I Remember Pearl Harbor


    Republished here is a diary I wrote in 2006 for RaisingKaine: my personal recollections of that day

    It was a typically chilly upstate New York December day, we had finished Sunday after-Church brunch and I, just a couple of weeks short of my eleventh birthday, was, as usual, doing two things at once: putting together a jigsaw puzzle and setting type to print my family newsletter on my little hand-powered rotary printing press, when the phone rang. Our English friends a few blocks away were phoning to say “Turn on the radio! The Japs have bombed Pearl Harbor.”

    It was true, but no surprise to my family,  

    because my father, a Reserve Army Officer had been called to active duty the year before in 1940 as President Roosevelt began mobilizing and had already sent 50 “over-age” destroyers on Lend Lease to Britain… and even though we had two Japanese diplomats in Washington at that precise time, supposedly negotiating our disagreements with the Empire of Japan. My Mother had been knitting scarves and socks for Bundles for Britain for two years, and we already had refugee children from London in our Church community.

    We also had replaced a painting on the living room wall with a large map of Europe, and my father had outlined the then-extent of Nazi aggression: gobbled up were Austria, Sudetenland, Danzig, then half of Poland (with the other half going to Stalin along with the Baltic States), southern Denmark, the Lowlands, northern France; the British had evacuated from Dunkirk in a rout, and the air Battle of Britain had begun at the same time the Italians were in Ethiopia, the Japanese were in Manchuria and the Chinese Nationalists were in a long retreat to Chunking.  

    We hear much nowadays about “the good war,” and how the entire country pulled together overnight, and much of that is true. We were still suffering from the Great Depression, we had very little military equipment (some units drilled with broomsticks, lacking weapons), we were stunned out of our apathy and our assumption heretofore that we were a safe distance from overseas wars. We were unprepared, scared, and angry.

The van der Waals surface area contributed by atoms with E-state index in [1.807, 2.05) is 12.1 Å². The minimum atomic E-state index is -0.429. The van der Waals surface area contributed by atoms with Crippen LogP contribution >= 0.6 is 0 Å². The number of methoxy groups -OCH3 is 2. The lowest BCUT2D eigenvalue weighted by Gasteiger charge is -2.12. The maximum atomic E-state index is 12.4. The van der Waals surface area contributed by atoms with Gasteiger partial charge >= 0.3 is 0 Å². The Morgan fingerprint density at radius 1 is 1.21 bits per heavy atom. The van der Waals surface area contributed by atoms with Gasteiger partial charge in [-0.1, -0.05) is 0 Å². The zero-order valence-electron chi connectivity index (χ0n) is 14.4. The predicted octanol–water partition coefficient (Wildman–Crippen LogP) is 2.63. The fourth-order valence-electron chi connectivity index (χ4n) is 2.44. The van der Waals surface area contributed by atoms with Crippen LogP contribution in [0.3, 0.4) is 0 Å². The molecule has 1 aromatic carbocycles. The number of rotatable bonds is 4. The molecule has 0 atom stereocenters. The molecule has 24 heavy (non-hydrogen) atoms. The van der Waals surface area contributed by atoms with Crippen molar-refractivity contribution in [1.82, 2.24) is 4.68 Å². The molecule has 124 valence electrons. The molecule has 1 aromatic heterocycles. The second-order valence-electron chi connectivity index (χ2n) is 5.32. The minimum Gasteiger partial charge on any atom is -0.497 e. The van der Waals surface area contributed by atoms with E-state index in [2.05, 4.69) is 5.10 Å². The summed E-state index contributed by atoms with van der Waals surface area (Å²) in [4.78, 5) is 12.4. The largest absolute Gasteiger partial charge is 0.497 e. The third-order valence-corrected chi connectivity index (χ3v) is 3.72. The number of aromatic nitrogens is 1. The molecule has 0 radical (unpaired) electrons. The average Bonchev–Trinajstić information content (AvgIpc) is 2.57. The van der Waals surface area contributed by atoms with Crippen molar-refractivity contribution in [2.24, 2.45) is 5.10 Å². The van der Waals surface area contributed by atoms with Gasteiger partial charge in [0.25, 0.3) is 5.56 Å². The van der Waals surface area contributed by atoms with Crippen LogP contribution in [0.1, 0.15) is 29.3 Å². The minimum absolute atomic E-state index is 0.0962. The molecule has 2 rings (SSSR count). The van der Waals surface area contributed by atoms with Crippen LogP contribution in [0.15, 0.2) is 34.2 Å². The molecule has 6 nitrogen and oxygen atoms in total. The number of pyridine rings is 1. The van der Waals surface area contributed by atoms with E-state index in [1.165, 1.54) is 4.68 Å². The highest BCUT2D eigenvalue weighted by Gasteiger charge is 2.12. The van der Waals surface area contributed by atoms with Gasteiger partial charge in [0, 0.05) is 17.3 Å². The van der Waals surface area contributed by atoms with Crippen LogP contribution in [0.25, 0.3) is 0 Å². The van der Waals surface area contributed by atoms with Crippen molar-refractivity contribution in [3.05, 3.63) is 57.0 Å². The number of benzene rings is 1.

Forgot sometimes is that FDR was a leader who was disiked by at least 30-40% of the population, even though re-elected by a landslide. We had a small but vocal Communist Party which supported the Soviets against the Allied Powers (England and France), there was a very strong isolationist element in our body politic evidenced by a militant America First outfit which today we would call a pressure group agitating against being dragged into another overseas war in which we had no vital interest they could see, a pro-German group called The German American Bund, and a pro-lynch racist KKK left over from the no-so-long-past Civil War.  A year before, visiting my Southern grandparents in Charleston, I had watched a cross burned in the park across from our hotel while demagogues orated, and men in white sheets roared approval, sounding just like the Nazi crowds roaring approval of Hitler in the sepia-colored Saturday matinee newreels at the movie theater.  

    Then, we went to war, ration books appeared overnight (red points for meat, so much per week, sugar was rationed, chocolate and Lucky Strike green on the cigarette package went to war), gasoline was rationed (an “A” card was worth 5 gallons a week), we saved tin cans and paper, bought War bonds while small denomination war savings stamps were sold in school to children, we put up blackout curtains, and followed my father around the country as the 1st Infantry Division trained and brought itself to full effectiveness.

    President Roosevelt addressed Congress a full day after Pearl Harbor, we heard his address on the radio, requesting that Congress declare War on Japan and the other so-called Axis Powers of Italy, Nazi Germany, Hungary, etc, as they had all declared War on the United States immediately after Pearl Harbor.  As I re-call, only Mrs. Rankin, Representative from Mississippi, voted against the formal declaration of war.

    When I compare those times with these, with how our leadership responded, the peculiar presidential direction to “go shopping or the terorists win,” the lack even of rationing or any requirement for sacrifice by the general population, the failure of the children of the leadership elite to participate to any degree in the blood and sacrifice of the so-called War on Terrorism… Well, it is to weep.  


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